In court to testify this month at former Brooklyn Center police officer Kimberly Potter’s trial in the killing of Daunte Wright, Alayna Albrecht-Payton was shaking.
She had just recalled the frenzy after Potter fired the bullet that struck Daunte Wright in the chest and killed him after an initial stop for an air freshener and expired plates.
Wright’s car rolled down the street and hit another vehicle and a concrete barrier.
Then, it crashed, as Albrecht-Payton tried to save him.
They had been dating for only a few weeks.
“I was the only one out of everybody there that was trying to help him,” she said on the witness stand. “I was trying to push on his chest and call his name. He wasn’t answering me.”
I’m worried about her.
Please check on Albrecht-Payton as she tries to put her life back together after the trauma she experienced that afternoon.
Katie Bryant’s baby will never walk through her front door again. Potter’s conviction on second- and third-degree manslaughter charges — she’d yelled, “Taser! Taser!” before she fired her gun — on Thursday won’t change that. I understand the power of a mother’s love, but I do not know the connection felt by a mother who gave that love to her son for 20 years before she lost him.
After officers had stopped him that day, Daunte called his mom. He seemed worried.
“He sounded nervous, scared,” Bryant said during the trial when asked about the details of that phone call with her son on the day he was killed by Potter.
“He asked if he was in trouble. He just sounded really nervous. But I reassured him that it would be OK.”
Bryant never heard from him again.
That’s a moment only she understands. The next steps for her will be difficult and unique. And there is nothing that can replace what she lost on April 11, 2021.
Please, in the months and years ahead, ask Katie Bryant how she’s doing — whatever that means after a child is erased — as she seeks peace and closure.
During the trial, Arbuey Wright, Daunte’s father, reflected on the father-son bond he had to reimagine during work hours once his son got a job under him at a shoe store. Arbuey Wright said he had to remind Daunte at work that he was his boss, not his dad, before they would return home and reconnect again. “I miss him a lot,” Wright said during the trial. “Every day.”
As Arbuey Wright navigates those empty tomorrows, please embrace the father who wishes he could work next to his son again.
Daunte Wright Jr. won’t remember his father. He had not yet turned 2 when he was killed. In the future, he’ll meet him through pictures and videos. He’ll hear stories. But he will also watch the video. That video.
Then, he will have to grapple with the image of losing his hero shortly after his life had just started. He already is walking along an arduous path, and he does not yet know it.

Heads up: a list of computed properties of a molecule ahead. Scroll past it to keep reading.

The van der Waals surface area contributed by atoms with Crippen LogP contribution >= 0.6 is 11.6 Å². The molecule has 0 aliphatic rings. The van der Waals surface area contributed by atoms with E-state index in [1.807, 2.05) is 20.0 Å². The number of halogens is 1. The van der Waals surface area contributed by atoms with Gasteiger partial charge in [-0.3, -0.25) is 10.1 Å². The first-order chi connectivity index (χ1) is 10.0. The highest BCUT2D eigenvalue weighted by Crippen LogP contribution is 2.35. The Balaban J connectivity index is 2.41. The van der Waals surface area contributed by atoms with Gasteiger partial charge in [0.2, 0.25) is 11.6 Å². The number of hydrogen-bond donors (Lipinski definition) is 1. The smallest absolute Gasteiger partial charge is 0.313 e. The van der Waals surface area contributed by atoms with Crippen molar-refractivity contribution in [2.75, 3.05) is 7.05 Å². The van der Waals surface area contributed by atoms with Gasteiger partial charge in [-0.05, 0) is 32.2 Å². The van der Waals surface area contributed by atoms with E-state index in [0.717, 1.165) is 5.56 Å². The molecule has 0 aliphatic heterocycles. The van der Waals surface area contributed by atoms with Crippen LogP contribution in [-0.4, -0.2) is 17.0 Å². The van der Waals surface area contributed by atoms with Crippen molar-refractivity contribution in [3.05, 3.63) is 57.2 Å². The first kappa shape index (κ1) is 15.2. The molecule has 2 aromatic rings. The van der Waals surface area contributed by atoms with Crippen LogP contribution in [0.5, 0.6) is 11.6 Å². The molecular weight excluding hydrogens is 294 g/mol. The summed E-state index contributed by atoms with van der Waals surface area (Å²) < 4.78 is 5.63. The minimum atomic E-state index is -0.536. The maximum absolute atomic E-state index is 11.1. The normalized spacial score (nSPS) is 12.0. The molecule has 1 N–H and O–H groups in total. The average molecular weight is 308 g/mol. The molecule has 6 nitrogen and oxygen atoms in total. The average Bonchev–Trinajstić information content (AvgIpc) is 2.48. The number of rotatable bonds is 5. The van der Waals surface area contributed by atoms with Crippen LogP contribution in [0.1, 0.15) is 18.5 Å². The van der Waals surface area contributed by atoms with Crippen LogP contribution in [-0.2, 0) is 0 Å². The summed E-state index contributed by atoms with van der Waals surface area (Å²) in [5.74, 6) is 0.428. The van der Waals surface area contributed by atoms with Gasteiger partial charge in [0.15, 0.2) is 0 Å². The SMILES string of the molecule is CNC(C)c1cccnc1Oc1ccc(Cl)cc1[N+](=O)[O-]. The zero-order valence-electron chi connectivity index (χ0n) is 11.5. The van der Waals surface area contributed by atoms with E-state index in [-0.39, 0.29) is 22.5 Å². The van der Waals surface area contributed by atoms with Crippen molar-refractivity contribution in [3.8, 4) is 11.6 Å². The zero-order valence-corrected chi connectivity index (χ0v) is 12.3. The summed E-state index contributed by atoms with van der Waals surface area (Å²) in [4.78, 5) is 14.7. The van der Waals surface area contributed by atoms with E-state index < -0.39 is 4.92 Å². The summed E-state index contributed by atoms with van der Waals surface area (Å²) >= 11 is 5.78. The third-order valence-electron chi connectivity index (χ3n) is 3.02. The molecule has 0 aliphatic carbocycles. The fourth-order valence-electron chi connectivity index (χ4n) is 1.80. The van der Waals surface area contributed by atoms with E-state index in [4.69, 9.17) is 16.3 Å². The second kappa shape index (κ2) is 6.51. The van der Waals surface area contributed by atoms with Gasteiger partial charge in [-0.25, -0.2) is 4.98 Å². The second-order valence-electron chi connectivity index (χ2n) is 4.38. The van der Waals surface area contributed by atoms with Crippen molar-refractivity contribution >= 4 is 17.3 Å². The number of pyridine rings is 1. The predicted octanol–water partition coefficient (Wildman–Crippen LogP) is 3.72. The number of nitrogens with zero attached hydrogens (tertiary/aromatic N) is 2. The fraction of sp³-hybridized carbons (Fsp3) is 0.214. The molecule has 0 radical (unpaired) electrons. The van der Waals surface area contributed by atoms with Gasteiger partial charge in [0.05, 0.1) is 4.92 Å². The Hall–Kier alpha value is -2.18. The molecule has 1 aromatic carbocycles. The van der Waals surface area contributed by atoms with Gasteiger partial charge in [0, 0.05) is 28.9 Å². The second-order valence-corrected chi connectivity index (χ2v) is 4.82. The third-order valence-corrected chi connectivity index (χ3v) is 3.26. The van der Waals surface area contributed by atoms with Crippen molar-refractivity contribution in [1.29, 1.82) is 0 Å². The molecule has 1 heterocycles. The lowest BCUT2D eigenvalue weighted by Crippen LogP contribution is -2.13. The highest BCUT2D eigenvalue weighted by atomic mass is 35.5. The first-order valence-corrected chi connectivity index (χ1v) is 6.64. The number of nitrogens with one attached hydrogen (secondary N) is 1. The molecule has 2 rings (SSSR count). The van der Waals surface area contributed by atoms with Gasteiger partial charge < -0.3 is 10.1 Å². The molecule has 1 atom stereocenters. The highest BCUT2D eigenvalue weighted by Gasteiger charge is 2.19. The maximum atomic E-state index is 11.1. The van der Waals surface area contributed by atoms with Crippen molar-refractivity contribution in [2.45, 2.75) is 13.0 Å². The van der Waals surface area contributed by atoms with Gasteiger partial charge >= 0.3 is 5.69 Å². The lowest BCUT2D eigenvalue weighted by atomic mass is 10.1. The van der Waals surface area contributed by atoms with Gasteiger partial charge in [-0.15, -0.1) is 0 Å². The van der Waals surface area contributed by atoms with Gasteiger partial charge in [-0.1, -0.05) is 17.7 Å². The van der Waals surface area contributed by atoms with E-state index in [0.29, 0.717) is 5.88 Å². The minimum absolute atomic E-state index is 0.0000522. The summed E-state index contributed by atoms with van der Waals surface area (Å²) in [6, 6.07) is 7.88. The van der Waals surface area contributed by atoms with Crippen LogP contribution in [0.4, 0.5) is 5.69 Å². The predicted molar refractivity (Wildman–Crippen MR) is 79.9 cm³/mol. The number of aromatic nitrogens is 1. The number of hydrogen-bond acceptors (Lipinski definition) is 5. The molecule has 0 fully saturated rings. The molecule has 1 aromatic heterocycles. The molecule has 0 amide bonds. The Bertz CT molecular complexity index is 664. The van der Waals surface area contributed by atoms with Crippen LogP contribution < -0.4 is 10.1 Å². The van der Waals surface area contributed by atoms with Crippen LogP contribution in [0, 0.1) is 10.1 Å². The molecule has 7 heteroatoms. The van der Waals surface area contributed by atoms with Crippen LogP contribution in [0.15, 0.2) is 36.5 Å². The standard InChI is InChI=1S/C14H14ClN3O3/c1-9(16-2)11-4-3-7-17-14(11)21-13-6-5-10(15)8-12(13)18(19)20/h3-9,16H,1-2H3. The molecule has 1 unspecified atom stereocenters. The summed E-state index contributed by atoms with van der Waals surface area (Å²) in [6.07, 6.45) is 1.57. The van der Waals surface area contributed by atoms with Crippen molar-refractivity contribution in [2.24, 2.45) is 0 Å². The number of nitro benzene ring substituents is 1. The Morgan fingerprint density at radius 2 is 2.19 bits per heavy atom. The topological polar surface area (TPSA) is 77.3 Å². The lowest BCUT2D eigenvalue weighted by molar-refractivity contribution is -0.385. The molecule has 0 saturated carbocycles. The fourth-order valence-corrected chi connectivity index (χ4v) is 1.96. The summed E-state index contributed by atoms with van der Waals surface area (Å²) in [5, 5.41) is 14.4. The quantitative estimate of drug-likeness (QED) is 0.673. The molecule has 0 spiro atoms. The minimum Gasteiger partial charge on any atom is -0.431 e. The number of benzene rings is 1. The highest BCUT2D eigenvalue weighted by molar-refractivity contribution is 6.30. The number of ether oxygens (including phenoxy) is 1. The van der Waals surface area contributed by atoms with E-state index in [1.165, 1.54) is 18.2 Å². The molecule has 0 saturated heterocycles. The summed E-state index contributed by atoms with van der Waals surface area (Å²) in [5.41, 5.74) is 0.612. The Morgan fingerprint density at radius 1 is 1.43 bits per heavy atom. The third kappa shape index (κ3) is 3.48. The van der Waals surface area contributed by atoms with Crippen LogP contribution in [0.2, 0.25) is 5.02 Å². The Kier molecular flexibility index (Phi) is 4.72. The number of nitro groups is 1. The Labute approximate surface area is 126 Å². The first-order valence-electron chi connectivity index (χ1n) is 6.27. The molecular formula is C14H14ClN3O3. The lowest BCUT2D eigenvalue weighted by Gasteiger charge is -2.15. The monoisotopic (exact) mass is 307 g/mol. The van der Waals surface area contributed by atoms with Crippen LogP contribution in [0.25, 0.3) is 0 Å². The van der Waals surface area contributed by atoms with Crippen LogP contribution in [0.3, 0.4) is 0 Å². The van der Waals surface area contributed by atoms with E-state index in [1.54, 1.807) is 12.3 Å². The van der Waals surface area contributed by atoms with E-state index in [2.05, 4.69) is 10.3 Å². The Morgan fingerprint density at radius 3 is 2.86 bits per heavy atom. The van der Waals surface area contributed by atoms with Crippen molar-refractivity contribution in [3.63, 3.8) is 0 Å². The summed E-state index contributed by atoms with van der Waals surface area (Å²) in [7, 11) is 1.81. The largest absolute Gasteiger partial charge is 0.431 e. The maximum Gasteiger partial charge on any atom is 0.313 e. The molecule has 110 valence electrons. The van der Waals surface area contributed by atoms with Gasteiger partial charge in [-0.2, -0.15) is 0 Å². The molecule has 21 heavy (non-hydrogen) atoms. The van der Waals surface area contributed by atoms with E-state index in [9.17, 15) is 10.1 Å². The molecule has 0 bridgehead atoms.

Please hold Daunte Wright Jr. close as he grows up and begins to search for the things people search for when the unfairness of life strikes long before they can comprehend it.
For these individuals, April 11, 2021, would turn into the worst day of their respective lives.
That day, Potter crumpled on the ground, contemplating her fate.
“I’m going to prison,” she screamed.
The officers around her told her she would be OK as they tried to calm her. While they surrounded Potter, Daunte Wright was bleeding in his driver’s seat next to a 20-year-old woman who was trying to save his life. Potter never thought to ask if he was OK. She did not run to help Daunte Wright.
She was worrying about her own life, just moments after she had taken his.
After Potter was found guilty on both manslaughter charges she faced on Thursday, her attorney Paul Engh stood in front of Judge Regina Chu and asked for mercy on the former Brooklyn Center police officer. He said she was not a threat to anyone and deserved bail so she could spend time with her family before the sentencing.
“It is the Christmas holiday season,” Engh said to Chu. “She is a devoted Catholic, no less.”
Daunte Wright was a 20-year-old Black man who did not deserve what happened to him that day. The verdict is a form of justice. But this is not the end.
There will be a time to think about the role policing should play in the future of the Twin Cities. There will be a time to have real conversations about the measures that can prevent the killings of unarmed Black men in police encounters in Minnesota. There will be a time to ask if we want our children to grow up in a place that continues to kill Black folks on camera.
For me, today is not that day.
Please wrap your arms around Daunte Wright’s family, his friends and anyone else close to him who was affected by his death and this trial.
After Thursday’s verdict, I am thinking only of them.